The next day, we had only to sail about 5 miles south before we passed a small craggy island off the main island of Coron with another beautiful beach. In a lazy mood and with plenty of food and water in reserve, we opted to hang out for the day on the island.
Again, this island was almost deserted. One fishing boat drifted along the reef with a guy spearfishing from it. The beach was clean white sand, and jagged limestone rocks to give us protection from the sun.
It was a bright sunny day. We all went out to snorkel, and I swam around to the ocean side of the island, keeping my eyes open for box jellies and sharks, neither of which appeared.
The Philippine islands are in the middle of the ‘coral triangle’ and should be home to the most diverse marine life on earth. But on this reef, same as the ones we’d snorkeled on in the days before, I was struck by the lack of fish. In all my time, I only saw one fish of any size… possibly a trigger fish as it darted for cover. One eye looked at me and it clearly knew that this human floating on the surface was it’s most feared predator.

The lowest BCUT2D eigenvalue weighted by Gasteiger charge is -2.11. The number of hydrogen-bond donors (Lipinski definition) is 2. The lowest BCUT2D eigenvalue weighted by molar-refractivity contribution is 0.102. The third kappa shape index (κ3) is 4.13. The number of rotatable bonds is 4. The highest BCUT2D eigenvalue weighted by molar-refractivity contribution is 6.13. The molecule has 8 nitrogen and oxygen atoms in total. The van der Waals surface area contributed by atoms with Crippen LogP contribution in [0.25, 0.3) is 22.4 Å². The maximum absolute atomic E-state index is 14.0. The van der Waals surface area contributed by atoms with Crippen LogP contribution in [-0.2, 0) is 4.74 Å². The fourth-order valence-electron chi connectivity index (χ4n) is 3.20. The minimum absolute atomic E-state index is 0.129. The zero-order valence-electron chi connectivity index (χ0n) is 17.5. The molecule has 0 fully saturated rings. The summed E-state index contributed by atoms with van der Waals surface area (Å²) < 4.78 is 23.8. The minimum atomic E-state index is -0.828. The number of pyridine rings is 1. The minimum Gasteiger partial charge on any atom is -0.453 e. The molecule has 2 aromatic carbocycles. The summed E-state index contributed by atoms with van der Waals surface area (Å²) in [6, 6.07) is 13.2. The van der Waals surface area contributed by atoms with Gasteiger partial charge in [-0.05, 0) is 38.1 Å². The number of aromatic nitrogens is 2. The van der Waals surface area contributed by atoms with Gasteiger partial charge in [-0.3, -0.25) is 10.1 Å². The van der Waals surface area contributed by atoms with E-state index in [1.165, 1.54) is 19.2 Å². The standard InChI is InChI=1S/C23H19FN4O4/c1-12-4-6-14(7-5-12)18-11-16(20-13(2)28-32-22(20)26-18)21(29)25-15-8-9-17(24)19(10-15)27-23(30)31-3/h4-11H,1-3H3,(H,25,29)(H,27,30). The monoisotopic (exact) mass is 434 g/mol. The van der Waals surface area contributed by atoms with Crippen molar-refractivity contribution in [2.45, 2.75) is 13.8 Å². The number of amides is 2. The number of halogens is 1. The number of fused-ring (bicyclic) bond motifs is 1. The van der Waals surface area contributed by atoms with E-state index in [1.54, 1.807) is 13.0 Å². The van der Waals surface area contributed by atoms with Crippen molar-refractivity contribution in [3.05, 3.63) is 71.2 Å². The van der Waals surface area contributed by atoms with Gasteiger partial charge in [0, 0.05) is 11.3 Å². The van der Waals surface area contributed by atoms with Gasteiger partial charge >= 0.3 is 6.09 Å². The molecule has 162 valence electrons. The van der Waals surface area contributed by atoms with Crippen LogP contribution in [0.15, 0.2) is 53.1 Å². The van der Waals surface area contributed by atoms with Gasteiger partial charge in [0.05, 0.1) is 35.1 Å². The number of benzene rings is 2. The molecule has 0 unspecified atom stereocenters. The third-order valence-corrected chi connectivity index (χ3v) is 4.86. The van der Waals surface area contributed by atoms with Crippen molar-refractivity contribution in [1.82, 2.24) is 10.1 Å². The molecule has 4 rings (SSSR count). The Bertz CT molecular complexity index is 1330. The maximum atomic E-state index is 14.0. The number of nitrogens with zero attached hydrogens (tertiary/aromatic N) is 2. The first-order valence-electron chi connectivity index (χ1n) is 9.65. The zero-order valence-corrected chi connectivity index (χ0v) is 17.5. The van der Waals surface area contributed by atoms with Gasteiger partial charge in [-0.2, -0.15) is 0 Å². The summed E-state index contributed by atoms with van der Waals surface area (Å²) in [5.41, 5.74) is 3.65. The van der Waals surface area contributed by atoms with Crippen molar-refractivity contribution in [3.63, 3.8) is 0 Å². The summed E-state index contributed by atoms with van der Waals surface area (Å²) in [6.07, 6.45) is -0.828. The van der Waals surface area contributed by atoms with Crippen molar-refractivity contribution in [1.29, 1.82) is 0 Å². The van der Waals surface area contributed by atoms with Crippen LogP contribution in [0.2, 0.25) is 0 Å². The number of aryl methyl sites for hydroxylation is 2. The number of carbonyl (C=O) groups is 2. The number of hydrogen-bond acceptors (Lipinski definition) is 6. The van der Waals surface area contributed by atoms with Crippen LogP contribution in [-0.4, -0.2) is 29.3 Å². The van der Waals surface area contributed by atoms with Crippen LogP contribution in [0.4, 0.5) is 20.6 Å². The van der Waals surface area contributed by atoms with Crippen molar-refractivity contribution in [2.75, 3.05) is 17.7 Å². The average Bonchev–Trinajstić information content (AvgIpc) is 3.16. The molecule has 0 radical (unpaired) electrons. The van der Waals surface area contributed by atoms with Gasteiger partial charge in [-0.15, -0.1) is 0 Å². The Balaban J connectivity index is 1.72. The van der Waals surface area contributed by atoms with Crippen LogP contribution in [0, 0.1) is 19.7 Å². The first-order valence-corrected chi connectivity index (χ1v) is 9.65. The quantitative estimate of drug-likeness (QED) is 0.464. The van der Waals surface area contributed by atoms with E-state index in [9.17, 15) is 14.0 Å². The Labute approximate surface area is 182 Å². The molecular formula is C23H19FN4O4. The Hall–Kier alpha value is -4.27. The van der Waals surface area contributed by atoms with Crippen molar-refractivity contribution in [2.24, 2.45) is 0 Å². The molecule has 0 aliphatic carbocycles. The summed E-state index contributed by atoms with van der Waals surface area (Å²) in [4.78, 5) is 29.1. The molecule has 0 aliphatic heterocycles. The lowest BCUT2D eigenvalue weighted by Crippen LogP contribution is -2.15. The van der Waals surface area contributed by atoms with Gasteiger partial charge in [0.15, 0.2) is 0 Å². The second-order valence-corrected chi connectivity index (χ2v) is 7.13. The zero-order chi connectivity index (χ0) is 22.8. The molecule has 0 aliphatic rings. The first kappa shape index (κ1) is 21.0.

I learned to dive many years ago in the Philippines on reefs crowded with fish. But out here, in the unmanaged wild, there was much less to see. Coral seemed to be in good shape, although in places you could tell where the reef had been blown apart by dynamite. But where were all the fish?
I saw somewhere that the Philippines has 35,000kms of shoreline. I don’t know what rules are in place to protect them, but it seems there are a lot of fishermen to cover those 35,000kms. This is something I would like to learn more about.